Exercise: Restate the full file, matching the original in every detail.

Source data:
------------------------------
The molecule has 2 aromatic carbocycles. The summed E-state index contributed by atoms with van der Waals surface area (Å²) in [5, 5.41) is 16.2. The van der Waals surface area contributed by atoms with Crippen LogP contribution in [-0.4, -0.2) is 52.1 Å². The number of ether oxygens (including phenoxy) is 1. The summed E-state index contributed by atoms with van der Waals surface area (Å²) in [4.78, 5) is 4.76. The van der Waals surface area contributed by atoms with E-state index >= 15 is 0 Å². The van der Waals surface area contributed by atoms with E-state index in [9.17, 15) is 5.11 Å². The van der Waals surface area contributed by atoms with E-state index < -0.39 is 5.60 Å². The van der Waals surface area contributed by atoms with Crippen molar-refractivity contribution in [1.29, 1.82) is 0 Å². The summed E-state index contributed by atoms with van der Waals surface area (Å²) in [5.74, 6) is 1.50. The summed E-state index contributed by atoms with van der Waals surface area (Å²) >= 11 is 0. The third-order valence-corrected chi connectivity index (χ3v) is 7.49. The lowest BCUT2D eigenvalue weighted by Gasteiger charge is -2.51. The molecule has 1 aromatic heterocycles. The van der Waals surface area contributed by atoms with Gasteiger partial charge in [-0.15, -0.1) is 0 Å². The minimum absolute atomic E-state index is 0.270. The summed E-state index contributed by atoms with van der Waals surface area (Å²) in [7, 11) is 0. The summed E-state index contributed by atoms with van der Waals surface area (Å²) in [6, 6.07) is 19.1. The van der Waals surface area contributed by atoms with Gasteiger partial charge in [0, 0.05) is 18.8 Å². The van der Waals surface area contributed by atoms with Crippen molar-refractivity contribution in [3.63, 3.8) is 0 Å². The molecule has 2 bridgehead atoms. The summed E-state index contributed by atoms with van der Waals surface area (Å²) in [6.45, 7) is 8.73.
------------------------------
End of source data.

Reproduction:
The molecule has 2 aromatic carbocycles. The summed E-state index contributed by atoms with van der Waals surface area (Å²) in [5, 5.41) is 16.2. The van der Waals surface area contributed by atoms with Crippen LogP contribution in [-0.4, -0.2) is 52.1 Å². The number of ether oxygens (including phenoxy) is 1. The summed E-state index contributed by atoms with van der Waals surface area (Å²) in [4.78, 5) is 4.76. The van der Waals surface area contributed by atoms with E-state index >= 15 is 0 Å². The van der Waals surface area contributed by atoms with E-state index in [9.17, 15) is 5.11 Å². The van der Waals surface area contributed by atoms with E-state index < -0.39 is 5.60 Å². The van der Waals surface area contributed by atoms with Crippen molar-refractivity contribution in [1.29, 1.82) is 0 Å². The summed E-state index contributed by atoms with van der Waals surface area (Å²) in [5.74, 6) is 1.50. The summed E-state index contributed by atoms with van der Waals surface area (Å²) >= 11 is 0. The third-order valence-corrected chi connectivity index (χ3v) is 7.49. The lowest BCUT2D eigenvalue weighted by Gasteiger charge is -2.51. The molecule has 1 aromatic heterocycles. The van der Waals surface area contributed by atoms with Gasteiger partial charge in [-0.15, -0.1) is 0 Å². The minimum absolute atomic E-state index is 0.270. The summed E-state index contributed by atoms with van der Waals surface area (Å²) in [7, 11) is 0. The summed E-state index contributed by atoms with van der Waals surface area (Å²) in [6, 6.07) is 19.1. The van der Waals surface area contributed by atoms with Gasteiger partial charge in [0, 0.05) is 18.8 Å². The van der Waals surface area contributed by atoms with Crippen molar-refractivity contribution in [3.63, 3.8) is 0 Å². The molecule has 2 bridgehead atoms. The summed E-state index contributed by atoms with van der Waals surface area (Å²) in [6.45, 7) is 8.73.